Vortex flowmeters were first brought to market in 1969 by Eastech. Then in 1972, Yokogawa introduced its first vortex meter. Growth in the market was slow for a number of years, but it was given a major boost by Emerson Rosemount, who released a new vortex meter onto the market in 1994. This meter was the result of 15 years of research and development and was designed to eliminate any possible leaks or clogging of the meter by using a single casting method.

The top suppliers of vortex flowmeters today are Yokogawa, Emerson Rosemount, and Endress+Hauser. These companies are also the technology leaders. For example, all three companies offer reducer vortex meters, which are designed to better handle low-flow applications. They are among a growing number of companies that offer multivariable vortex meters that are used to measure both steam and gas flow.

In addition to the top three suppliers, a number of other companies have been making an impact on the market. One company is Vortek Instruments of Longmont, Colo., which offers both an inline and an insertion vortex meter. Another is Nice Instrumentation of Manalapan, NJ, which has developed a new line of inline and insertion vortex meters, including a multivariable meter. Racine Federated of Racine, Wis. has put together several lines of vortex flowmeters by acquiring the vortex product line from Asahi America and the industrial portion of J-Tec Associates’ vortex flowmeters.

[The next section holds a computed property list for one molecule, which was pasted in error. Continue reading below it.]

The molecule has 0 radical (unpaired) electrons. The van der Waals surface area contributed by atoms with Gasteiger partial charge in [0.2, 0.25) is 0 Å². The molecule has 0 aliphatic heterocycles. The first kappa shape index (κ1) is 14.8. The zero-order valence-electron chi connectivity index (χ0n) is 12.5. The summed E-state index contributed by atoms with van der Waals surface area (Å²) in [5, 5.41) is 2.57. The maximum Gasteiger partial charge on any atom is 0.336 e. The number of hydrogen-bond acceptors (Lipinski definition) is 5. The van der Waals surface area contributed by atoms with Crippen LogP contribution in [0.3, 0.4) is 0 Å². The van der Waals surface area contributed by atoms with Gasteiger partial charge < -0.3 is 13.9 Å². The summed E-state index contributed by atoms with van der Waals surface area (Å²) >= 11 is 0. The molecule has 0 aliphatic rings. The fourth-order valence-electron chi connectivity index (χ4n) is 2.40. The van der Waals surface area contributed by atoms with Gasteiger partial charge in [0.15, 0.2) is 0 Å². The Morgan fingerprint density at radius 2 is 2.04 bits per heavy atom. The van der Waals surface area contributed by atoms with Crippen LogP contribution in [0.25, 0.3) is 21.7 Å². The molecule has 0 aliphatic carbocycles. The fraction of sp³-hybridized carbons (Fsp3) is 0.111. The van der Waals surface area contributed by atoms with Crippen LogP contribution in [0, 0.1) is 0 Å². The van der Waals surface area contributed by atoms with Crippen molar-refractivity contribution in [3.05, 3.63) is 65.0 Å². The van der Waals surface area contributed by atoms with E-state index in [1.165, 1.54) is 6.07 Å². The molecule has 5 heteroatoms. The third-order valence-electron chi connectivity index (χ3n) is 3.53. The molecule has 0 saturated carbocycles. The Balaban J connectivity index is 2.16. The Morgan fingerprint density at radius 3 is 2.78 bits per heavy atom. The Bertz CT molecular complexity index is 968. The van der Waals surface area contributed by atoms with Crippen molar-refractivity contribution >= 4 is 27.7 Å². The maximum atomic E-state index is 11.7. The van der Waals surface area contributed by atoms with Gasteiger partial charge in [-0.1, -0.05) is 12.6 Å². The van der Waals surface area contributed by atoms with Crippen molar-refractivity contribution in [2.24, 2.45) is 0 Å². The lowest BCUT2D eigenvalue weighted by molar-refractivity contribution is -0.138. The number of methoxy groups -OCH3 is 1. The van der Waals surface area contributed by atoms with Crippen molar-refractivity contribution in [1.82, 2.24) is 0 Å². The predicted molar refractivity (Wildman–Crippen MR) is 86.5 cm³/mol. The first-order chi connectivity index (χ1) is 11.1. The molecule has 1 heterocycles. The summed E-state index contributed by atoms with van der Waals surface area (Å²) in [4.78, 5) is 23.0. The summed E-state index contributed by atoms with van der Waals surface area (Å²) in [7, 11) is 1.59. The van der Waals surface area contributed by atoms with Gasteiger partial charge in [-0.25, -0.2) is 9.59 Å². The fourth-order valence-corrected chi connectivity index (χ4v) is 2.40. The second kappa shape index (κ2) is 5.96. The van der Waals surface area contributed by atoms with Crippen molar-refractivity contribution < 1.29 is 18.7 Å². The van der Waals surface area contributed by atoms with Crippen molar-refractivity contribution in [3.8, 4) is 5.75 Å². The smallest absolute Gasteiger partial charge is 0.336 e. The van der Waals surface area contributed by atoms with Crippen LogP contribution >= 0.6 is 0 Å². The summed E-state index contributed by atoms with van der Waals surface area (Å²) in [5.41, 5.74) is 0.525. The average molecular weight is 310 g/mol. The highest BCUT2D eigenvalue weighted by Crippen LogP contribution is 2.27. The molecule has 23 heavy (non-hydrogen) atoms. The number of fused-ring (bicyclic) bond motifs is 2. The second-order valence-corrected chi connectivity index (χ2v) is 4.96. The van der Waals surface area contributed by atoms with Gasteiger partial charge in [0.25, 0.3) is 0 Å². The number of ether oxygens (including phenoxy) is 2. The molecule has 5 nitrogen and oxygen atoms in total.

Despite all the activity in the vortex space, there has been a lack of research and development effort on vortex flowmeters in the past 10 years. Suppliers have been slow to respond to the approval by the American Petroleum Institute (API) of the use of vortex meters for custody transfer applications. And it is difficult to find evidence of significant research on fundamental topics like bluff body design and materials of construction. While the vortex flowmeter market has grown at a respectable rate over the past five years, it is still much smaller than the ultrasonic, Coriolis, and magnetic flowmeter markets. It seems clear that suppliers are investing much more heavily in these technologies than in vortex meters.

One area that is pretty much unexplored is the subject of large line size vortex flowmeters. Emerson Rosemount’s vortex meter tops out at 12 inches, while Yokogawa has a 16-inch vortex meter. Companies point to lack of market acceptance and also to technical difficulties involving the frequency of vortices as explanations of why there are no meters above 16 inches. But five years ago, who would have thought that there could be a 14-inch Coriolis meter?